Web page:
Lewis L Miller

Although not much about Lewis L. Miller is known, the parts of his story that can be told, allow the reader to understand just what heroes of the Civil War dealt with and left behind to serve their country; Lewis L. Miller was one of these heroes.

            Born on August 17th, 1840 to father, John W. Miller and mother, Emily M. Miller, Lewis was the third and final son that the couple would have. His two brothers, John L. Miller (4 years) and Francis G. Miller (2 years), welcomed their baby brother to their home in Franklin Massachusetts’s on a street right off of what now is known as Summer Street.

Twenty- One years later, in 1861, Lewis became a private in Company E of the 12th Massachusetts infantry Regiment, a lone man in the sea of volunteers, fighting to protect their country, the Union.

            Lewis participated in many battles with his regiment and trying to complete their part of the Anaconda Plan, taking over the Confederates Capital, Richmond Virginia.

            His first real battle was the Battle of Cedar Mountain on August 9th, 1862, one year later. Under the command of Major General Nathaniel Banks, Miller and his fellow troops clashed with the Confederates (led by Major General Thomas J. Jackson) at Cedar Mountain. The Union held the upper hand in the battle until the Confederates counter attacks which was what defeated the Union, leaving them with fourteen hundred casualties.

            Miller’s next battle was 13 days later on August 22nd, 1862 at Rappahannock Station, where for three days Miller’s army led by Major General John Pope fought the Confederates in a bunch of small fights along the Rappahannock River. However the results of the battle are reported to be inconclusive.

            Miller’s third and sadly final battle was from August 28th to August 30th, 1862. This battle was known as the Second Manassas, or Second Bull Run. On August 28th, Confederates attacked Miller’s group at Brawner Farm, the battle lasted a few hours but ended up as a draw. The Union's leader, Major General John Pope attacked the same Confederates the next day along an unfinished railroad. The day after that, August 30th, 1862, when Miller was the young age of 22, the Union army attacked but were destroyed in the largest, mass assault of the war. Union troops retreated, but the damage had already been done, among the 13,830 union casualties lay Private Lewis L. Miller. During the battle, twenty-two year old Miller received a fatal ball wound to his thigh that would eventually kill him.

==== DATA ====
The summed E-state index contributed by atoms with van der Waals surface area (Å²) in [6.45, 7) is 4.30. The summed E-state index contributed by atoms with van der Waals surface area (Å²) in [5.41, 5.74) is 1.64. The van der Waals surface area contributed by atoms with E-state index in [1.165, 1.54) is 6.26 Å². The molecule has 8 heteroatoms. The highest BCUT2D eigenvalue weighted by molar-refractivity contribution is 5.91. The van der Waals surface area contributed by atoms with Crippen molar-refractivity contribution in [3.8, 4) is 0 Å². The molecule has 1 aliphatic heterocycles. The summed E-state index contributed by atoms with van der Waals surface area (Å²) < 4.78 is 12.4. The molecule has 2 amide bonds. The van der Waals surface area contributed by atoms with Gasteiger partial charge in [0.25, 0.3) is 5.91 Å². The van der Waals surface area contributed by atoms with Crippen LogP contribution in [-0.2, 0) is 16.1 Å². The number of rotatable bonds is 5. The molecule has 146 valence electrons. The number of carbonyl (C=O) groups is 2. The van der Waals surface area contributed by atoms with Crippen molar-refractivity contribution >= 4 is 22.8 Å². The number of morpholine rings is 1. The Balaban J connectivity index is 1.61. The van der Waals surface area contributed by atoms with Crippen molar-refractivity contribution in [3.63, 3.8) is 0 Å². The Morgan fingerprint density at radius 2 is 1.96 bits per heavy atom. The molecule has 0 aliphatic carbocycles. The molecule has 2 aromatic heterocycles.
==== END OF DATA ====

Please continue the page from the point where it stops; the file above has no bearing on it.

An informant named Saul B. Scott informed both John W. Miller and Emily M. Miller of their youngest son's death. Today, one hundred and forty-two years later, Lewis L. Miller's grave can be found in Franklin's very own cemetery.

            Only twenty-two years, one month and fifteen days old, Private Lewis L. Miller gave his life for his country, and will forever be remembered as not only a courageous and brave young soldier, but also as a courageous and brave son of the United States Military.